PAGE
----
Japan Geoscience Union Meeting 2019

Presentation information

[J] Oral

S (Solid Earth Sciences ) » S-TT Technology & Techniques

[S-TT46] Seismic Big Data Analysis Based on the State-of-the-Art of Bayesian Statistics

Mon. May 27, 2019 1:45 PM - 3:15 PM A08 (TOKYO BAY MAKUHARI HALL)

convener:Hiromichi Nagao(Earthquake Research Institute, The University of Tokyo), Aitaro Kato(Earthquake Research Institute, the University of Tokyo), Takuto Maeda(Graduate School of Science and Technology, Hirosaki University), Keisuke Yano(The university of Tokyo), Chairperson:Nana Yoshimitsu(Earthquake Research Institute, The University of Tokyo), Takeru Matsuda(Graduate School of Information Science and Technology, The University of Tokyo)

3:00 PM - 3:15 PM

[STT46-06] Deep-learning-based Earthquake Detection for Continuous Seismic Network Records

*Keisuke Yano1, Takahiro Shiina2, Sumito Kurata1, Aitaro Kato2, Fumiyasu Komaki1, Shin'ichi Sakai2, Naoshi Hirata2 (1.Graduate School of Information Science and Technology, The University of Tokyo, , 2.Earthquake Research Institute, The University of Tokyo)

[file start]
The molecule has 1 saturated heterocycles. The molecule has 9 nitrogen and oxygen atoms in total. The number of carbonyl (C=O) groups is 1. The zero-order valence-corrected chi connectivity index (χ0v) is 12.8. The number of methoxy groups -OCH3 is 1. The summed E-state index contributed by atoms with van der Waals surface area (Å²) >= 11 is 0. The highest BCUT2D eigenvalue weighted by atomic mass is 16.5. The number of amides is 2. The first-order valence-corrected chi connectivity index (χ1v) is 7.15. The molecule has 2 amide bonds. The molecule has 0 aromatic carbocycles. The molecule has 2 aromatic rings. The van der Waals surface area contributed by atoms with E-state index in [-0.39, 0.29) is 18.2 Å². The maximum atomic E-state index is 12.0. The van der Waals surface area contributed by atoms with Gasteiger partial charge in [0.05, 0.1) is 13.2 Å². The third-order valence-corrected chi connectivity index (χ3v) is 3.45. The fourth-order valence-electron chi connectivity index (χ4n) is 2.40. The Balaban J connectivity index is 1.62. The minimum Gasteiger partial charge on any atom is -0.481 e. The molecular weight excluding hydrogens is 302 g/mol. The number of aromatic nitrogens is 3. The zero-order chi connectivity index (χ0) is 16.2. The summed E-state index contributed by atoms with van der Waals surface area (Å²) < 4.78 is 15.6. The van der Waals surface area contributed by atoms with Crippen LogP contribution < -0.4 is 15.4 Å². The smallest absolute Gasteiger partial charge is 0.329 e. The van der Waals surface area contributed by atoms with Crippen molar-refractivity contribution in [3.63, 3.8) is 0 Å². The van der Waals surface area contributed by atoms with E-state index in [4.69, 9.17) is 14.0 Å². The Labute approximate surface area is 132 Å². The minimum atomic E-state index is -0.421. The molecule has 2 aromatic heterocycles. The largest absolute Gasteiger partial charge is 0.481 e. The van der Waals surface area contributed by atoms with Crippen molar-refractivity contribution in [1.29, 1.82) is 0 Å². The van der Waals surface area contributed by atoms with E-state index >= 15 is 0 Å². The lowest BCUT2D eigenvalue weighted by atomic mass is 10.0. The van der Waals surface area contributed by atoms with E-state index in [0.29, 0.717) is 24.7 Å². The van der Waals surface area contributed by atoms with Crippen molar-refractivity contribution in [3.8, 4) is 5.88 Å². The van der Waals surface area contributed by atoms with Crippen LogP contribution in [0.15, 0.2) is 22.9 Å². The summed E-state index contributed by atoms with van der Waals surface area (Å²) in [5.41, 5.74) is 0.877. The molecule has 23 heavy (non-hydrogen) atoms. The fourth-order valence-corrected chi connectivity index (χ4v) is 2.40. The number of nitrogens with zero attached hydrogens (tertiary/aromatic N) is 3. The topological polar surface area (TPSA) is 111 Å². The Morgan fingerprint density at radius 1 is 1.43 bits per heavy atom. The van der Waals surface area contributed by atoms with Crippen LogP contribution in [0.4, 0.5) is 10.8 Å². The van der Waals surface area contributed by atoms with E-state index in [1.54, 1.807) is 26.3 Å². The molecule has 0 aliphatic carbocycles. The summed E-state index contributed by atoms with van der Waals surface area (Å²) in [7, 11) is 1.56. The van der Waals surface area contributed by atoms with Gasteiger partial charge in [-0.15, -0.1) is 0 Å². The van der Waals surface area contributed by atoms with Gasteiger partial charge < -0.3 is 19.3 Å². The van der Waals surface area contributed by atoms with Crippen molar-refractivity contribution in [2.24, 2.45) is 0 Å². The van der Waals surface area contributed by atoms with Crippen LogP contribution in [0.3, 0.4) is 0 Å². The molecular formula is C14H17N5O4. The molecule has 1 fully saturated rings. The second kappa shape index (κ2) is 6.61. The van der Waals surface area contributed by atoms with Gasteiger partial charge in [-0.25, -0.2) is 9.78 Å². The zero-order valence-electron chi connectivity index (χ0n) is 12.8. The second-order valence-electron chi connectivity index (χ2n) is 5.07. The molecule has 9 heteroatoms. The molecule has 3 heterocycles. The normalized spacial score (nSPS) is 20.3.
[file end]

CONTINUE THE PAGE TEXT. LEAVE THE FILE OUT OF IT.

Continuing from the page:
Keywords:Seismology, Deep learning

Over the last decade, continuous seismic data have been enormously acquired on seismic networks consisting of multiple sensors at distributed locations. Analyzing these data efficiently and thoroughly offers substantial benefits to seismology. The first important step in the analysis is earthquake detection, that is, detecting earthquakes in continuous massive datasets.

In this talk, we present a deep-learning-based scheme for earthquake detection from continuous records in a seismic network. We work with a convolutional neural network (CNN), which is one of the most powerful supervised learning techniques, to capture features discriminating between earthquakes and noises. Our scheme has an advantage of utilizing multiple stations in a seismic network to discriminate between earthquakes and noises.

We apply our scheme to continuous data on Metropolitan Seismic Observation network (MeSO-net) from September 4, 2011 to September 16, 2011. We show our scheme improves on CNNs based on few stations especially in preventing mis-detection. In addition, the trained network in the last fully connected layer has quasi-sparsity, by which we identify features important for CNN to recognize earthquakes.